NASA’s Technology Transfer Program is soliciting inquires from companies interested in licensing its cloud-based Sky Router technology, according to a Nov. 30 Special Notice on Beta.Sam.gov.
NASA currently has LEO (low earth orbit) satellites that constantly move in orbit, limiting measurements over the same spot on the Earth to about three times a week. NASA’s proposed Sky Router concept would create Virtual LEO stationary satellites (VLSS) over any area of Earth for either a continuous or set amount of time using a network of regularly spaced, coordinated small satellites. NASA explains that a VLSS is made possible by combining the images from multiple satellites flying over the same spot, allowing continuous monitoring of an area of interest for an indefinite amount of time.
To obtain that VLSS data, without exceeding data bandwidth in the system, NASA said “a user would define an area of interest on the Data Cloud Interface, which would allow instruments to stay on, but not transmit data.” The Special Notice goes on to say that once an area is selected “the user can generate VLSS, triggering the command to transmit data, only while a given instrument can report on the defined area. Frame rates could also be selected to further limit the data rate.”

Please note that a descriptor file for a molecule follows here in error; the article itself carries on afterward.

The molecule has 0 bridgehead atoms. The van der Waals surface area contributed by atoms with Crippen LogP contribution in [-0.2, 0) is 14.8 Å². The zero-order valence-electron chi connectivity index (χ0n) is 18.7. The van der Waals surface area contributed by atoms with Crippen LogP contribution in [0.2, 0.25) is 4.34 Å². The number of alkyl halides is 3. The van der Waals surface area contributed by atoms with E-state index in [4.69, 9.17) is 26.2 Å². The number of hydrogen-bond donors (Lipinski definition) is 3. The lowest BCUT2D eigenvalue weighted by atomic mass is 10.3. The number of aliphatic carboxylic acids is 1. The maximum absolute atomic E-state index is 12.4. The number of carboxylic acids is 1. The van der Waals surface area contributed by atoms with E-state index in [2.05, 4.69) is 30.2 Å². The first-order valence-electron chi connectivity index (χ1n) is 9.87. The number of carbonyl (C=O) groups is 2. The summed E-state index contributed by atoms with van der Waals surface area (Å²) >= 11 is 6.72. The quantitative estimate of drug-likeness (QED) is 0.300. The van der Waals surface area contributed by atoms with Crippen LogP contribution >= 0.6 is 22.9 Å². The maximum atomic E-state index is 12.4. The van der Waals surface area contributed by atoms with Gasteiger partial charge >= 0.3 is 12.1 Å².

NASA also noted that the novel Data Cloud Interface to select a user area of interest for satellite commanding has to be developed, however, it should be an engineering development that requires no new theory.
NASA highlighted the challenges that licensing organizations will likely face, explaining that the challenge will “likely be in writing and validating possibly complex system communication and management software to make the concept real, productive and reliable.”
Interested parties have to submit a license application to NASA. License rights may be issued on an exclusive or nonexclusive basis and may include specific fields of use. The Special Notice states that NASA will provide no funding in conjunction with these potential licenses.